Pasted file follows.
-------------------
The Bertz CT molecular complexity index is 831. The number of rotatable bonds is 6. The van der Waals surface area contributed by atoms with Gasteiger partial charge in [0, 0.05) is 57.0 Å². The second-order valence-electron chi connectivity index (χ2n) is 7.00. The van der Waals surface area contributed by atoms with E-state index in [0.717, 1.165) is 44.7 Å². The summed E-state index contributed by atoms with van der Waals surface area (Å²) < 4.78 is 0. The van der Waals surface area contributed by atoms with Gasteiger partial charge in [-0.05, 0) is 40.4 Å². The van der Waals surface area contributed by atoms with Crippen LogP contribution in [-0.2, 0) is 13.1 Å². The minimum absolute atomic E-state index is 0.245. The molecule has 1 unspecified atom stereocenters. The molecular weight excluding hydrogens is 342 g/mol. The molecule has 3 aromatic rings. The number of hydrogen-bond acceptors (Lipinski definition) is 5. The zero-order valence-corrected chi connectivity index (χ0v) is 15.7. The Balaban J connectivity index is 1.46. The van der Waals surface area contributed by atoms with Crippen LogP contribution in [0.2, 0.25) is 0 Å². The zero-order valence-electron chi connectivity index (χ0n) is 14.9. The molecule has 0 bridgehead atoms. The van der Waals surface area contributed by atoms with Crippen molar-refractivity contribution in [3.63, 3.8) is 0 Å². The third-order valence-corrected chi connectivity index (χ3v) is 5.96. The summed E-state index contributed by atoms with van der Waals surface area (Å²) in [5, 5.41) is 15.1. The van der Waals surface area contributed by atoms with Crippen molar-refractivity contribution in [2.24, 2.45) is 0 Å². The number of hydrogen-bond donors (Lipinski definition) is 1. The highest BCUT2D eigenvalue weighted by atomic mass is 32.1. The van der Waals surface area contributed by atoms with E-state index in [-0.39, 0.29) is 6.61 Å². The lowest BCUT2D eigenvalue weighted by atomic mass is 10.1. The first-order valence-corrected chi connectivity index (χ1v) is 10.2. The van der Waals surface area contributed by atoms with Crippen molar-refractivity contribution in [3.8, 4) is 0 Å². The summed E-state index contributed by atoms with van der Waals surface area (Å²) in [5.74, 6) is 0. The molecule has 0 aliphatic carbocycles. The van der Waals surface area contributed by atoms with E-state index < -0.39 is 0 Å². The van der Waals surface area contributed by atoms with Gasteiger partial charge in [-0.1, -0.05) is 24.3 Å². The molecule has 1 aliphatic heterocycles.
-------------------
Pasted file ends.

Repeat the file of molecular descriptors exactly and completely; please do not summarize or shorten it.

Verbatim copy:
The Bertz CT molecular complexity index is 831. The number of rotatable bonds is 6. The van der Waals surface area contributed by atoms with Gasteiger partial charge in [0, 0.05) is 57.0 Å². The second-order valence-electron chi connectivity index (χ2n) is 7.00. The van der Waals surface area contributed by atoms with E-state index in [0.717, 1.165) is 44.7 Å². The summed E-state index contributed by atoms with van der Waals surface area (Å²) < 4.78 is 0. The van der Waals surface area contributed by atoms with Gasteiger partial charge in [-0.05, 0) is 40.4 Å². The van der Waals surface area contributed by atoms with Crippen LogP contribution in [-0.2, 0) is 13.1 Å². The minimum absolute atomic E-state index is 0.245. The molecule has 1 unspecified atom stereocenters. The molecular weight excluding hydrogens is 342 g/mol. The molecule has 3 aromatic rings. The number of hydrogen-bond acceptors (Lipinski definition) is 5. The zero-order valence-corrected chi connectivity index (χ0v) is 15.7. The Balaban J connectivity index is 1.46. The van der Waals surface area contributed by atoms with Crippen LogP contribution in [0.2, 0.25) is 0 Å². The zero-order valence-electron chi connectivity index (χ0n) is 14.9. The molecule has 0 bridgehead atoms. The van der Waals surface area contributed by atoms with Crippen molar-refractivity contribution in [3.63, 3.8) is 0 Å². The third-order valence-corrected chi connectivity index (χ3v) is 5.96. The summed E-state index contributed by atoms with van der Waals surface area (Å²) in [5, 5.41) is 15.1. The van der Waals surface area contributed by atoms with Crippen molar-refractivity contribution in [2.24, 2.45) is 0 Å². The number of hydrogen-bond donors (Lipinski definition) is 1. The highest BCUT2D eigenvalue weighted by atomic mass is 32.1. The van der Waals surface area contributed by atoms with E-state index in [-0.39, 0.29) is 6.61 Å². The lowest BCUT2D eigenvalue weighted by atomic mass is 10.1. The first-order valence-corrected chi connectivity index (χ1v) is 10.2. The van der Waals surface area contributed by atoms with Crippen molar-refractivity contribution in [3.8, 4) is 0 Å². The summed E-state index contributed by atoms with van der Waals surface area (Å²) in [5.74, 6) is 0. The molecule has 0 aliphatic carbocycles. The van der Waals surface area contributed by atoms with E-state index < -0.39 is 0 Å². The van der Waals surface area contributed by atoms with Gasteiger partial charge in [-0.1, -0.05) is 24.3 Å². The molecule has 1 aliphatic heterocycles.